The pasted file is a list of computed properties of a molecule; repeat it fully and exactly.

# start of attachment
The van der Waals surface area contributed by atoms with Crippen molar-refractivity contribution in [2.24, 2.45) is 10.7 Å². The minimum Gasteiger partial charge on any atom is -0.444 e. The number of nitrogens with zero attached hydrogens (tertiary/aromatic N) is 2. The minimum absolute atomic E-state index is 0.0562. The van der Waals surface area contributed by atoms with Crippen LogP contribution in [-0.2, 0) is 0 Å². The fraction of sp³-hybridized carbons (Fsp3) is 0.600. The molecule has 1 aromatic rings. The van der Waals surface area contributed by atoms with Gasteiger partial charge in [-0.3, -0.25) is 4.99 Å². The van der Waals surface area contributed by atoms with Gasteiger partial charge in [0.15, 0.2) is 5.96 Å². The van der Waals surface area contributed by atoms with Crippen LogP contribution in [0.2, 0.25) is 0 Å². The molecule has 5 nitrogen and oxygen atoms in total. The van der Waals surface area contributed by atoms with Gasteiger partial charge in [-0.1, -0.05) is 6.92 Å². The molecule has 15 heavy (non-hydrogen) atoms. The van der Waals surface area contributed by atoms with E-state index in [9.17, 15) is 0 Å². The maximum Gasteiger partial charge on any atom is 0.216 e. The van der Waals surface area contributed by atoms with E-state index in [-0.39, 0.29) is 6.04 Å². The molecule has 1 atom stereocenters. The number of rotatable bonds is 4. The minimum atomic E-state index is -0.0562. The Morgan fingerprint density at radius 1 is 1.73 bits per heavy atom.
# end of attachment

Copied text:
The van der Waals surface area contributed by atoms with Crippen molar-refractivity contribution in [2.24, 2.45) is 10.7 Å². The minimum Gasteiger partial charge on any atom is -0.444 e. The number of nitrogens with zero attached hydrogens (tertiary/aromatic N) is 2. The minimum absolute atomic E-state index is 0.0562. The van der Waals surface area contributed by atoms with Crippen LogP contribution in [-0.2, 0) is 0 Å². The fraction of sp³-hybridized carbons (Fsp3) is 0.600. The molecule has 1 aromatic rings. The van der Waals surface area contributed by atoms with Gasteiger partial charge in [-0.3, -0.25) is 4.99 Å². The van der Waals surface area contributed by atoms with Gasteiger partial charge in [0.15, 0.2) is 5.96 Å². The van der Waals surface area contributed by atoms with Crippen LogP contribution in [0.2, 0.25) is 0 Å². The molecule has 5 nitrogen and oxygen atoms in total. The van der Waals surface area contributed by atoms with Gasteiger partial charge in [-0.1, -0.05) is 6.92 Å². The molecule has 15 heavy (non-hydrogen) atoms. The van der Waals surface area contributed by atoms with E-state index in [9.17, 15) is 0 Å². The maximum Gasteiger partial charge on any atom is 0.216 e. The van der Waals surface area contributed by atoms with E-state index in [-0.39, 0.29) is 6.04 Å². The molecule has 1 atom stereocenters. The number of rotatable bonds is 4. The minimum atomic E-state index is -0.0562. The Morgan fingerprint density at radius 1 is 1.73 bits per heavy atom.